7 Questions with John Derry
Name: Dr. John Derry
Current title: VP for Academic Affairs; President Emeritus
Current organisation: Dallas Christian College; Hope International University
Dr. John Derry has over 40 years of experience in Christian higher education and service on the boards of numerous faith-based non-profit organizations. Upon his retirement, he was named President Emeritus of Hope International University in California where he had served for sixteen years as president. He also has served as president at Dallas Christian College in Texas and vice-president at Milligan University in Tennessee. He holds a B.A. and M.A in ministry and theology from Lincoln Christian University, M.S. in educational foundations from Western Illinois University, and Ed.D. in higher education administration from East Tennessee State University. He currently is assisting the ABHE as a board governance coach and Dallas Christian College as interim VP for Academic Affairs.
1. What have you found most challenging as a Christian school leader?
Maintaining balance between work, family, and personal well-being. Leaders are often faced with pressing priorities and it is easy to become so focused on the needs of the institution that you neglect your own personal mental and spiritual health.
2. How do you structure your work days from waking up to going to sleep?
I have always started early and worked late, beginning the day with a time of exercise and Bible reading/devotion. My personality is such that I am very organized and structured with my time and am a compulsive list-maker with a list of tasks for each day of the week as well as short and long term goals. A typical day on campus would be from 7:00 a.m. to 6: 00 p.m. As president, I had a very open door approach to leadership and always made time for impromptu conversations while still maintaining a schedule of appointments and meetings throughout the day. Weekends were often spent in visiting donors, churches, etc.
3. What's the most recent significant leadership lesson you've learned?
Leaders must be problem solvers and they need to surround themselves with the best team possible to ensure they identify the best solutions. There is always going to be another crisis, of varying degrees, to confront. To think you can know every functional area so well that you don't need input from those directly involved is foolish. Wise leaders are able to hire highly competent people who are a good fit with the institution and the other members of the leadership team.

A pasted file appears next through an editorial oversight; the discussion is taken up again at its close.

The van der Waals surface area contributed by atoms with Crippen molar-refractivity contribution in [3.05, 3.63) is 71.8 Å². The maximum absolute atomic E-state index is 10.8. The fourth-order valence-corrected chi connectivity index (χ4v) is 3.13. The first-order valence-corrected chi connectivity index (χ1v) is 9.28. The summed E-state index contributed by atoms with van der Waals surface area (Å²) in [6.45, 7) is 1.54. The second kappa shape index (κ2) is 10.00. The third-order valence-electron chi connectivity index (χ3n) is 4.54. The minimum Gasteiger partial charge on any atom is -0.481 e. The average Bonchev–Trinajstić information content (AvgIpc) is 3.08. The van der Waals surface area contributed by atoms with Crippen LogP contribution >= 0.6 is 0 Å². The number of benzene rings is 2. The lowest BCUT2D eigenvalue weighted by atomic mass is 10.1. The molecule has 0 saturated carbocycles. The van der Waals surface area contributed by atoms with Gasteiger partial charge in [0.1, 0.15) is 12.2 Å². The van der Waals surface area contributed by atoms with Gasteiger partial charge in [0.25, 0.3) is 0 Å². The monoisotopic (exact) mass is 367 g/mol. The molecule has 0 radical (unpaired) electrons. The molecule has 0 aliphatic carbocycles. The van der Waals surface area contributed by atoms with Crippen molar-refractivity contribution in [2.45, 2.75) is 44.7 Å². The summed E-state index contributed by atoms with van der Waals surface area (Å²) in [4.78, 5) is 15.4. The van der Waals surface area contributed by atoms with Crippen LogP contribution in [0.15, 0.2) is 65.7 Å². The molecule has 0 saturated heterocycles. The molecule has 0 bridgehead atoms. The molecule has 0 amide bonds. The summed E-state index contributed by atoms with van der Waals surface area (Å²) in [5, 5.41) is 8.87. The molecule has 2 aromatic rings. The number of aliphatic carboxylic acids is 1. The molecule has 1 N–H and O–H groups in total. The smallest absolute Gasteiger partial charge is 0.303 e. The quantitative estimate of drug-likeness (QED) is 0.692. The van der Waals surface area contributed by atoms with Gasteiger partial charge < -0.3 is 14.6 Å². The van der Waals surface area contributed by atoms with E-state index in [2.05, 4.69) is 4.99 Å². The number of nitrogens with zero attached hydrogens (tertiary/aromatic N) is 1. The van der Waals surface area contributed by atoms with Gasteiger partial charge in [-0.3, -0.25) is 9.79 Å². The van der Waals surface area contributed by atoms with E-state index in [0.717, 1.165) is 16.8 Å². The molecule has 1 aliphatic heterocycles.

4. What's one book apart from the Bible that has had a profound impact on your leadership so far? Can you please briefly tell the story of how that book impacted your leadership?
There are two books that use the number "five" in describing effective leaders, but they do so from different perspectives. Jim Collins' book "Good to Great" has been a major influence. In it he describes a level five leader and how uncommon it is to find someone with all traits. After reading the book, I was able to see those qualities in the president who hired me for my first administrative position at a Christian College. He became a mentor to me and what I admired most was his humility and gracious spirit. He recently passed away and I was honored to preside at his memorial service. The second book is by John Maxwell, "Five Levels of Leadership." Those at the fifth level invest in raising up new leaders who are capable of assuming positions of influence. My mentor did that as well.
5. How do you find and keep great Christian teachers?
The success of a Christian school depends on those who have the most direct contact with students. You can have impressive facilities, a large endowment, and outstanding programs, but unless you have men and women with a heart for Christian education, your institution will not realize its potential. Great teachers are found by seeking individuals who have that passion. To keep them, you must let them know you value what they do and remind them regularly how important they are to the school. One of the most critical dynamics is good communication by listening to their concerns and doing as much as possible to address the needs they have that will help them be more effective in the classroom.
6. What's most important as a Christian school leader for developing a culture of wellbeing in your staff and students?
One of the challenges we face in Christian schools is the perception that everyone is always going to conduct themselves with proper behavior, language, and attitudes. Unfortunately, that is not the case. Christian schools are just like the church and are made up of people who make mistakes. Creating an environment that establishes appropriate standards and policies but allows for repentance and restoration is not as easy as some think. Leaders often find themselves in a "no-win" situation because they must make decisions where all the facts may not be known. That's why there must be a high degree of trust in the leadership. If that is lacking because leaders don't operate with integrity, there won't be a healthy organizational culture.
7. What is one meaningful story that comes to mind from your time as a Christian school leader so far?
Looking back on my career as a Christian school leader, I am reminded of many incidents that were quite stressful. Those include financial crises, accidental deaths of students, moral failures among faculty or staff, conflict between colleagues, student discipline issues, disgruntled parents, and the list goes on. In spite of those difficult times, there is no doubt God opened every door for me to serve each institution and he continues to do so today. I am convinced He uses your past and current experience to prepare you for the next place of service.